With a new development at The Kia Oval comes fresh opportunities to celebrate Surrey & England’s greatest players in the modern era.
Shortly after Mark Butcher cut the ribbon on his own room in the Micky Stewart Members’ Pavilion on Friday, his great teammate and friend Graham Thorpe did similar.
The Graham Thorpe Room, formed as part of the extension to the Pavilion to adjoin it to the new Galadari Stand, boasts photos of Thorpe’s career as well as panoramic views of the ground that was his home throughout his illustrious career of 100 Test matches.
Now England Men’s Batting coach, Thorpe enjoyed a brief moment away from the second day of the LV= Insurance Test between England & India to hear from Surrey Chairman Richard Thompson, Club President David Pakeman and say a few words himself to a crowd of former teammates and proud family members.
Born in the Surrey market town of Farnham in 1969, Thorpe’s undoubted talent took him to the county side by 1988. He made 100* not out in just his second match and carried that confidence into 1989.
His first season in which he reached the milestone of 1000 first-class runs in the English domestic season came in 1989. He was to repeat that feat another eight times in his career including every year between 1991 and 1997.
After some years of sustained excellence at The Oval and up & down the country, Thorpe got the England call for the 3rd Ashes Test in 1993. And what an arrival on the biggest stage it was.
With England five down in their second innings with a lead a nudge over 100, Thorpe scored 114 hard fought runs from 280 balls to take his country into a position from which to take a draw.
He scored 240 runs in just two Test matches the following summer before a stellar Ashes tour down under of 444 runs at 49.33 an innings. Thorpe’s highest score came in an away Test in Christchurch in 2002, when he struck 200 not out in the second innings to carry England to a 98 run over New Zealand.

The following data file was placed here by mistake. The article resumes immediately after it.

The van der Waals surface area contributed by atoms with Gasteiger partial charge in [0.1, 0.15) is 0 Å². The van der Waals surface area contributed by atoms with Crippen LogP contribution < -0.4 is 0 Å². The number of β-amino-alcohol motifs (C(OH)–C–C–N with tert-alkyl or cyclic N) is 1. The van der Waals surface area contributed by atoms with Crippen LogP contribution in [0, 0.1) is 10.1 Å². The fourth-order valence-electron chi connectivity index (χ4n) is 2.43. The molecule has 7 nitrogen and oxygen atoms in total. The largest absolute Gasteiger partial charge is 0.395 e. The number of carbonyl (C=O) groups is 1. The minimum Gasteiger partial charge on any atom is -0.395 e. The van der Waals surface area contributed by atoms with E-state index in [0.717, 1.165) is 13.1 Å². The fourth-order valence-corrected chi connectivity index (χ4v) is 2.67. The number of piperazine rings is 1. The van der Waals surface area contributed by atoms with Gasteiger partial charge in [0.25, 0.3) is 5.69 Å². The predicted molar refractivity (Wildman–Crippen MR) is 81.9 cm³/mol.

However, his crowning moment was perhaps the famous ‘Win in the Dark’ in Karachi in December 2000, when in near impossible batting conditions he made 64 from 98 to drag England kicking and screaming over the finish line.
If ever there was an innings to typify a man, this was it for Thorpe. A batsman of supreme talent and technical nous of course, but one that fought hard with every fibre of his being until the end.
One of only 15 men to have played 100 Test matches for England, Thorpe scored 6744 runs at the summit of the game on top of 2380 runs in 82 ODIs. In total, he scored 32903 runs in 703 career matches.
After retiring in 2005, Thorpe was made an MBE in 2006 and has done several stints of work in the media and coaching across the game.
A one county man throughout his 17-year professional career, there is no finer example to young Surrey cricketers than Graham Thorpe.
Now, with his name prominent in the Micky Stewart Members’ Pavilion, future generations will have even more reason to talk about his talent.